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Results 81 - 100 of 784.


Social Sciences - Health - 14.03.2019
Bristol provides first long-term look at predictors of suicide attempts
Bristol provides first long-term look at predictors of suicide attempts
Academics at the University of Bristol have taken the first long-term look at potential factors that could lead to suicide attempts in high-risk young people. Published in The Lancet Psychiatry today (Thursday 14 March) researchers examined questionnaire data from 16 and 21 year olds who are part of Bristol's Children of the 90s study, concentrating on those who'd thought about suicide.

Linguistics / Literature - 14.03.2019
Diet-Induced Changes Favor Innovation in Speech Sounds
Diet-Induced Changes Favor Innovation in Speech Sounds
Diet-induced changes in the human bite resulted in new sounds such as "f" in languages all over the world, a study by an international team led by researchers at the University of Zurich has shown. The findings contradict the theory that the range of human sounds has remained fixed throughout human history.

Environment - 14.03.2019
Sweet Baby Rays
Alumnus uncovers first-known manta ray nursery Gliding through the water with the slow hypnotic beat of their fins, the otherworldly manta rays are a perfect combination of size and grace. These plankton-eating marvels can reach up to 23 feet in wingspan as adults. Yet despite being so conspicuous, these gentle giants are notoriously hard to access and study, so major knowledge gaps remain in their basic biology, ecology and life history.

Health - Life Sciences - 14.03.2019
Novel YSPH framework helps identify genes associated with disease
A powerful analytical tool, known as UTMOST, developed by Hongyu Zhao, Ph.D., the Ira V. Hiscock Professor of Biostatistics at the Yale School of Public Health, and colleagues could allow researchers to design therapeutic drugs that more effectively combat disease. Zhao explained the framework's purpose and potential in identifying genetic associations to disease in a recent interview.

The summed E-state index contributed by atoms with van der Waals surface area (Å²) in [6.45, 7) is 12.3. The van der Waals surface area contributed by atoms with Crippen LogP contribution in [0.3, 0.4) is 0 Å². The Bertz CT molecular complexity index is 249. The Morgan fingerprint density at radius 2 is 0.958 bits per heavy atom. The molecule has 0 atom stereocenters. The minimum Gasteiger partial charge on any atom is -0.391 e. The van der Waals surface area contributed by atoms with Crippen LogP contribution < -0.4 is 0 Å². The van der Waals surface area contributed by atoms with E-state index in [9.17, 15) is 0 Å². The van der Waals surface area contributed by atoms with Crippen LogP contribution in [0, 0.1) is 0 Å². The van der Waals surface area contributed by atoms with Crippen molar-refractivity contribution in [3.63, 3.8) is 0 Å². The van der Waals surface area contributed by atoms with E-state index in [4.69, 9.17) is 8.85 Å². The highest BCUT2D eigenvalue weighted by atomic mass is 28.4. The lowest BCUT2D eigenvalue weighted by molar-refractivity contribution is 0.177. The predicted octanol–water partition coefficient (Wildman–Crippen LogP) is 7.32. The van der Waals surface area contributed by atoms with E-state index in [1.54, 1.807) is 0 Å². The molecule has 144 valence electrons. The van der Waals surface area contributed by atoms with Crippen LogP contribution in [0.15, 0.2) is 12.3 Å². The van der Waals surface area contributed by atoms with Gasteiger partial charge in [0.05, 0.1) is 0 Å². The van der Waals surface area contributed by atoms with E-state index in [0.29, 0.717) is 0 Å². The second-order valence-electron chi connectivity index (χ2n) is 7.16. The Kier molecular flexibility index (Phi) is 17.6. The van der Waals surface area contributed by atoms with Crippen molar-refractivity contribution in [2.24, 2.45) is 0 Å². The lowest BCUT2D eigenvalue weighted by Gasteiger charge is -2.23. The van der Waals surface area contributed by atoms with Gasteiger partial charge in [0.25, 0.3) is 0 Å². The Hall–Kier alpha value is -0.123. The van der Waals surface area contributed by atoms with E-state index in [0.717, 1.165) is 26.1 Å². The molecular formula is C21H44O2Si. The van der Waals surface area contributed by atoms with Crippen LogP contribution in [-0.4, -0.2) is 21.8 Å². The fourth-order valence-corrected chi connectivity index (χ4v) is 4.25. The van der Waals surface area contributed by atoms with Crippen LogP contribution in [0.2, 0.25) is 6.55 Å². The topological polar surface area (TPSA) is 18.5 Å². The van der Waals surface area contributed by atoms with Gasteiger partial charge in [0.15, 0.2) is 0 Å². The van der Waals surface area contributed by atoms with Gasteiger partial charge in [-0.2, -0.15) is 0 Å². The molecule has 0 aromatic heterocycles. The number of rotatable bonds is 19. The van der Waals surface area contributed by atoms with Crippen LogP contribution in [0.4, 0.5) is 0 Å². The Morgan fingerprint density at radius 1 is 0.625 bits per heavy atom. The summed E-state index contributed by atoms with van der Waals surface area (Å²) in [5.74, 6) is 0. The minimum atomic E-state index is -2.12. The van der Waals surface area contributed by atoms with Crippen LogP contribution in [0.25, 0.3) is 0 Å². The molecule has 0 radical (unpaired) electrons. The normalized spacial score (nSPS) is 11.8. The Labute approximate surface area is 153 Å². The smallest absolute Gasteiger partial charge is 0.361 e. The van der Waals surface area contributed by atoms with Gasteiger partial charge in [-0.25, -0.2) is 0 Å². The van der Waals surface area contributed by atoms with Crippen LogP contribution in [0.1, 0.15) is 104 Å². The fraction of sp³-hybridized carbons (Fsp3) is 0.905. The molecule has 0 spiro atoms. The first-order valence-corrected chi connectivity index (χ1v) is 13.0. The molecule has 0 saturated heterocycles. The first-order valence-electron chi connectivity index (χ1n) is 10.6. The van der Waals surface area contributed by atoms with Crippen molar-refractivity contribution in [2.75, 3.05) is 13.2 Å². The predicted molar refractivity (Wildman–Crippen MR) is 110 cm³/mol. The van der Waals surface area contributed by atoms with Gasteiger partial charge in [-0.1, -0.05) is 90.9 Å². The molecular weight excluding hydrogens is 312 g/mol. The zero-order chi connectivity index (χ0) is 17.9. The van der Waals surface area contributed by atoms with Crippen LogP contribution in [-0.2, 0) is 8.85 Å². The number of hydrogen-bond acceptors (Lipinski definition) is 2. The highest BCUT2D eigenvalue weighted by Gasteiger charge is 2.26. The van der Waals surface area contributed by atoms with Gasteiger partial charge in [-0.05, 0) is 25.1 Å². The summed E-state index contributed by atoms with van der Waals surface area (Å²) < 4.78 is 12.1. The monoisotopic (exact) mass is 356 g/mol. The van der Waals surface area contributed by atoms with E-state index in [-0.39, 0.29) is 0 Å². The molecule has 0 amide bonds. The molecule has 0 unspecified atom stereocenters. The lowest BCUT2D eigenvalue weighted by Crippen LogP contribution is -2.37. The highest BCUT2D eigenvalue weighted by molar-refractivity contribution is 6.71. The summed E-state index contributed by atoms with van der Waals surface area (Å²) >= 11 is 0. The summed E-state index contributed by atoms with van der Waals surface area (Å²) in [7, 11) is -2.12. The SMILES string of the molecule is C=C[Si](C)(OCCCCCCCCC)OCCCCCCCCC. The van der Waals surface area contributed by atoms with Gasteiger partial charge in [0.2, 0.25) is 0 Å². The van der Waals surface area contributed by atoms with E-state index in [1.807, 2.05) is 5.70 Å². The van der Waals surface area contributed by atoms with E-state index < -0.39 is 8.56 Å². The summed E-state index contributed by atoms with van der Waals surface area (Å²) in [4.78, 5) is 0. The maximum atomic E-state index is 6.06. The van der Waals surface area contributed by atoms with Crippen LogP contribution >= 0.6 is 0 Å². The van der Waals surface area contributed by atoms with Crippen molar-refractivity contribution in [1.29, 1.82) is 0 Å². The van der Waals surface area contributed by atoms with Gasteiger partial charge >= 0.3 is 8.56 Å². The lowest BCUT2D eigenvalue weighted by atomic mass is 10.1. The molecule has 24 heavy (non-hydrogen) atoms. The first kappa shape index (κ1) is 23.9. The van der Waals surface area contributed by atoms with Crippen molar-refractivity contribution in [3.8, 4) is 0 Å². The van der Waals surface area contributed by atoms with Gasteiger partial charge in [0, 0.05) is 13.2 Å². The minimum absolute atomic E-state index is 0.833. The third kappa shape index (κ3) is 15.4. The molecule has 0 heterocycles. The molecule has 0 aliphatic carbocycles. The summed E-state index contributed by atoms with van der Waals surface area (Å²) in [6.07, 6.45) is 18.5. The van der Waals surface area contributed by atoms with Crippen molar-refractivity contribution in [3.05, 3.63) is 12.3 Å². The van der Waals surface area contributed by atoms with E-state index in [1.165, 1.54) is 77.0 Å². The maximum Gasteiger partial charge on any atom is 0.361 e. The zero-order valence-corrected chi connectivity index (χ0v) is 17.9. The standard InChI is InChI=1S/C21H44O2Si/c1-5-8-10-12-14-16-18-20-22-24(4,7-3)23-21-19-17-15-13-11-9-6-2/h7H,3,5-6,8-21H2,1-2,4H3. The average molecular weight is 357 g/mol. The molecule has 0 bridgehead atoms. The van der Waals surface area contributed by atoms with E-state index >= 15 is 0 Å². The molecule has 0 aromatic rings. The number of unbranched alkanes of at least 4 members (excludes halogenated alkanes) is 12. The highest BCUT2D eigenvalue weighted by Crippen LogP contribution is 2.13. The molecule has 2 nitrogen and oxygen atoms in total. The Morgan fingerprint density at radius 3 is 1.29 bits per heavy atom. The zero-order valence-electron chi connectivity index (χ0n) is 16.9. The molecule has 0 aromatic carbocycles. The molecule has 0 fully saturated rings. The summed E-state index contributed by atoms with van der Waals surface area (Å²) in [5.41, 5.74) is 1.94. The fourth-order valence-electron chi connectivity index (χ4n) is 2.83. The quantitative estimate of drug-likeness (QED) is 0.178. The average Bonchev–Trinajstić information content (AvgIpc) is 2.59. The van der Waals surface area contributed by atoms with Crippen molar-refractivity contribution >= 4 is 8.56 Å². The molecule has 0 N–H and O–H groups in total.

Physics - 14.03.2019
Sea Quark Surprise Reveals Deeper Complexity in Proton Spin Puzzle
Sea Quark Surprise Reveals Deeper Complexity in Proton Spin Puzzle
Berkeley Lab researchers contribute to new results from STAR experiment that show antiquarks' contribution to proton spin depends on 'flavor' Note: This press release is adapted from a release produced by Brookhaven National Laboratory. View the original release. New data from the STAR experiment at the Relativistic Heavy Ion Collider (RHIC) add detail - and complexity - to an intriguing puzzle that scientists have been seeking to solve: how the building blocks that make up a proton contribute to its spin.

Life Sciences - Health - 14.03.2019
New approach to stroke treatment could minimize brain damage
A new treatment for a common type of stroke may soon be possible, thanks to a discovery by an international team of researchers. In a study published today in the Journal of Experimental Medicine , researchers successfully used a new approach that significantly minimized brain damage caused by stroke in mouse models.

Business / Economics - Agronomy / Food Science - 14.03.2019
Managers in global supply chains need to do more to tackle modern slavery